To obtain the MSc Sustainability in Energy Provision and Demand Management, students must complete 180 credits of modules comprising the following:
- Five compulsory modules of 15 credits each (75 credits);
- Three optional modules of 15 credits each from the choices available throughout the remainder of the academic year (or over two years if studying part time) to a total of 45 credits;
- A compulsory dissertation of 60 credits.
A typical 15-credit module lasts eight weeks, and students are expected to spend about 150 hours on study and assignments. Unless students are studying the module by distance learning this period includes a residential stay at CAT which lasts from Monday until Saturday (dates are listed below).
The standard course duration for the MSc Sustainability in Energy Provision and Demand Management course is one year full time and two years part time plus the dissertation research period of about six months. On average a full time learner is expected to complete 150 hours of study per month (37.5 hours per week) and a part time learner is expected to complete 75 hours of study per month (18.75 hours per week).
- September – Introduction to Sustainability in Energy Provision and Demand Management: Part 1 (core)
Topics covered: broad concept of sustainability and its implications, sustainable approach to energy use, demand, supply and management and its influence on social structures, environment, economics, resource management and governance.
- October – Energy Flows in Buildings: Part A (option)
Topics covered: complex nature of the relationship between occupant comfort, energy flows in buildings and energy efficient design. Heat flows, thermal comfort, ventilation, impact of moisture on building and occupant health, natural lighting, climate influence on design.
- November – Introduction to Sustainability in Energy Provision and Demand Management: Part 2 (core)
Topics covered: national and international energy markets, legislation, social and behavioural approaches to energy, and training in data collection and analysis.
- December – Environmental Politics and Economics (option)
Topics covered: introductions to economics and politics from the sustainability perspective, climate policy, local social change, perspectives, future scenarios.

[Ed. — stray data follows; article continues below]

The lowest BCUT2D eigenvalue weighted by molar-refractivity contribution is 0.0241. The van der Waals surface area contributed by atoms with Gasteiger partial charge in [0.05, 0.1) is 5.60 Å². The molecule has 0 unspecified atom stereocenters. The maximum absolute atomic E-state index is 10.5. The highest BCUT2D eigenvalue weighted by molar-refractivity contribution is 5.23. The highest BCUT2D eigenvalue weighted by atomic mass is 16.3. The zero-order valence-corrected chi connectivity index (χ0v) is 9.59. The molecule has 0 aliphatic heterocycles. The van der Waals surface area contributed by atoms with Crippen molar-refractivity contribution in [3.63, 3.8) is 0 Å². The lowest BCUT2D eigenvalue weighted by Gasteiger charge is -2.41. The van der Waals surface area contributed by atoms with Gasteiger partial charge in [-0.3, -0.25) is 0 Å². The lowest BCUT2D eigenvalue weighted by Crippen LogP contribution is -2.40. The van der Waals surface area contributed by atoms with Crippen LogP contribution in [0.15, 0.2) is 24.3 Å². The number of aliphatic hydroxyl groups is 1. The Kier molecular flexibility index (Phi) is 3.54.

- January – Energy Flows in Buildings: Part B (core)
Topics covered: Energy and mass flows in buildings with regards to orientation and climate conditions, energy transfer calculations, building simulation modelling, analytical and critical appraisal of passive and energy efficient design.
- February – Energy Generation, Supply and Demand in Cities (option)
Topics covered: Current and projected energy demand, economic and social dynamics that affect development and management of energy in cities, renewable and low carbon energy systems. District heating, biomass and CHP.
- March – Energy Generation from Wind (core)
Topics covered: Technological aspects of wind generation, resource assessment, site development issues of onshore and offshore, economics and policy, current market for wind energy, potential and limitations.
- April – Energy Generation from Solar (core): 16/4/18 – 21/4/18
Topics covered: Principles and practice of solar generation, availability and limitations of solar resource in UK and internationally, PV modelling, policy, economic, social, planning and legislative aspects of solar energy provision.
- May – Marine Energy Generation (option): Available from 2019
- June – Applied Project or Work-Based Project (option): 11/6/18 – 16/6/18
A practical student-led project and report that will include statistical analyses of ongoing projects. The ‘Applied Project’ is a group-work project devised and set by the module leader, delivered on-site at CAT or by distance learning. The ‘Work-Based Project’ is only available by distance learning. It is devised by the student in liaison with the module leader and is based on a project that they are undertaking in practice, for example in their workplace or in a volunteer position.
- Dissertation (core)
Students completing 60 credits at Level 7 (30 credits of the first two core modules and two further 15-credit modules) would be eligible for a Postgraduate Certificate in Sustainability in Energy Provision and Demand Management - apply online.
Students completing 120 credits at Level 7 (30 credits of the first two core modules and six further 15 credit modules) would be eligible for a Postgraduate Diploma in Sustainability in Energy Provision and Demand Management - apply online.
Many of the residential module weeks are available as stand-alone short courses. These are unaccredited but a great way to get a taster of the programme. Click here for more information and booking.
Successful completion of the programme MSc Sustainability in Energy Provision and Demand Management at the Centre for Alternative Technology leads to the award of Master of Science (MSc) by UEL.